Kemp is almost certain to sign the bill—he supported it during his campaign—setting up a potential legal battle. The American Civil Liberties Union has already said it will sue if Kemp signs the bill into law.
Athens-Clarke County police identified the man officers shot and killed off Westlake Drive on Friday as Thomas Wayne Swinford, 34.
Swinford's last known address was in Grovetown, in the Augusta area, police said today, but Chief Cleveland Spruill told Flagpole Friday night that he also had connections to Athens.
According to police, officers responded at about 6:30 p.m. Friday to call about a man with what is believed to be a firearm. After spending approximately 10–15 minutes telling him to put the gun down, Swinford charged at police, and the officers opened fire.
Photo Credit: Blake Aued
Athens-Clarke County police shot and killed a man they "believed to be armed with a weapon" during a confrontation off Westlake Drive at about 6:30 p.m.
According to a news release from ACCP issued at 10 p.m.:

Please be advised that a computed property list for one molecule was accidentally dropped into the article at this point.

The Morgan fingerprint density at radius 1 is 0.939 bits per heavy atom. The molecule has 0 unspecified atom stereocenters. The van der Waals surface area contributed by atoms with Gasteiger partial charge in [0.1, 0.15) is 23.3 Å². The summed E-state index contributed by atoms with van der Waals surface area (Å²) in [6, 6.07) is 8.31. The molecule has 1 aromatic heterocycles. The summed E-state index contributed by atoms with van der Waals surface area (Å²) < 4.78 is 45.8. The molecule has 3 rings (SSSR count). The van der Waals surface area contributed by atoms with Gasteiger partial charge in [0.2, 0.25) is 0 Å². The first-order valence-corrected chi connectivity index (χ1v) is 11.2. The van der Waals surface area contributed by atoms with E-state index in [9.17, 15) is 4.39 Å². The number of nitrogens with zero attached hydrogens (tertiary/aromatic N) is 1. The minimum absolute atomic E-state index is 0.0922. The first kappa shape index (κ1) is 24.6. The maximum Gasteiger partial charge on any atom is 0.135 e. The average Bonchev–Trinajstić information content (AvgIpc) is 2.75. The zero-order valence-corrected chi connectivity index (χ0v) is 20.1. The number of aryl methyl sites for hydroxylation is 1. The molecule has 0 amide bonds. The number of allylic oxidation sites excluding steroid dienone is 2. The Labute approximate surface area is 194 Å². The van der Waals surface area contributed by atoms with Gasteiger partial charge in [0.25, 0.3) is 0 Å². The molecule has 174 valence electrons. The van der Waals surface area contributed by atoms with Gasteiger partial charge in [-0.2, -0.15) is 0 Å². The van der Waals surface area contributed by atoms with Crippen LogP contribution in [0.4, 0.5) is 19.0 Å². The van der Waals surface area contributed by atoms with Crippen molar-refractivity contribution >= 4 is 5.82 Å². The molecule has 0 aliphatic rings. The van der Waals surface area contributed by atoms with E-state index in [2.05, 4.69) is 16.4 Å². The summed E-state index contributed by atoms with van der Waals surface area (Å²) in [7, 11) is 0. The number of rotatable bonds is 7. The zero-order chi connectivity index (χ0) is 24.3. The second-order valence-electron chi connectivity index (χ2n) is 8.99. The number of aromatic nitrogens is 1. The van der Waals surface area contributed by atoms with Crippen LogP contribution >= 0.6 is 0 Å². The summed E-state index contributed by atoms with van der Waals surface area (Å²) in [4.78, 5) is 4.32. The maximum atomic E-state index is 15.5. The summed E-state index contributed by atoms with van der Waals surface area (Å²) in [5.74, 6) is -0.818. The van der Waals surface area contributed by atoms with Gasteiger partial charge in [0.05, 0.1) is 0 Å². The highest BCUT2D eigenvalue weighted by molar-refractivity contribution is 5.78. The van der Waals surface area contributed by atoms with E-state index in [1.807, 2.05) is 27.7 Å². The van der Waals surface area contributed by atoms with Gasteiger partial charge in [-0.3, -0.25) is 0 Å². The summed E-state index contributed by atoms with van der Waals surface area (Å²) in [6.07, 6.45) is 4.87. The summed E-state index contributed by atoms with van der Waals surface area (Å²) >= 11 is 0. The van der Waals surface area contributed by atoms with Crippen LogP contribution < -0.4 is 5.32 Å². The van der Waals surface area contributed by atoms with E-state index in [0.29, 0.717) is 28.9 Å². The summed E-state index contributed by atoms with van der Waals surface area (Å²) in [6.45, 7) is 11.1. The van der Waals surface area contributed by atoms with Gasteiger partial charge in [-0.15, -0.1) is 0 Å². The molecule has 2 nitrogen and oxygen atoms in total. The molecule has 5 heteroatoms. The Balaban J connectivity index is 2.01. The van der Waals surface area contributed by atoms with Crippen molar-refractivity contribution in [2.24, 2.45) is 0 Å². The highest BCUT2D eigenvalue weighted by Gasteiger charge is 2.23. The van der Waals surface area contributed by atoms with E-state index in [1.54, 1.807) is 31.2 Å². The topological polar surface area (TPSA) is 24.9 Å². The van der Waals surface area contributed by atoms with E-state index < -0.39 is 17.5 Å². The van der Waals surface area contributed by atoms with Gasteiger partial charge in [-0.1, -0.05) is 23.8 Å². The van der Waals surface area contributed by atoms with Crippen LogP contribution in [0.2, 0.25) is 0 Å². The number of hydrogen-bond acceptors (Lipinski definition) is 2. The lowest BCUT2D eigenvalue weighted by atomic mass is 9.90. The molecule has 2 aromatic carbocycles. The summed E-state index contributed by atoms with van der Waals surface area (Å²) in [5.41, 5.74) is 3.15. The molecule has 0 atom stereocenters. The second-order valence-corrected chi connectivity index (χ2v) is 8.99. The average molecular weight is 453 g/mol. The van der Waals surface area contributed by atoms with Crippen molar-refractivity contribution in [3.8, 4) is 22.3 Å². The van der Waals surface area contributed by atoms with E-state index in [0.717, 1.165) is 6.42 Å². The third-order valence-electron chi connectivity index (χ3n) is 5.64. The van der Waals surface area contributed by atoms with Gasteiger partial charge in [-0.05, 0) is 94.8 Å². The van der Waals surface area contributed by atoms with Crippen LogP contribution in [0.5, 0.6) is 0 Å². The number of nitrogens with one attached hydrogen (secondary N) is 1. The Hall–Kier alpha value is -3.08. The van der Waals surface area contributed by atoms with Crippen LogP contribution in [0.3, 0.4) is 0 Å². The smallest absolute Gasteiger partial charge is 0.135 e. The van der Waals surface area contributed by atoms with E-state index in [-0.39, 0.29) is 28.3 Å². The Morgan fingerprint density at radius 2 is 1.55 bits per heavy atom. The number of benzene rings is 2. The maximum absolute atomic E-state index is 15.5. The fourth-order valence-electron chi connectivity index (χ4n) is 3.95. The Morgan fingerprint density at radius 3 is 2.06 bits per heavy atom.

ACCPD officers encountered an adult white male who brandished what is believed to be a firearm in a threatening manner. Officers issued verbal commands for the individual to drop the firearm. The individual disregarded the officers’ command and charged the officers with the firearm in his hand pointed in the officer’s direction. Multiple officers, fearing for their lives and safety, discharged their firearms. After the shooting, officers immediately rendered first aid and the individual was transported to a local hospital where he succumbed to his injuries.
Mayor Kelly Girtz released a statement this afternoon on the settlement with former Athens-Clarke County police officer Taylor Saulters saying that he and commissioners wanted to put the incident behind them and move forward with new law enforcement and diversity initiatives.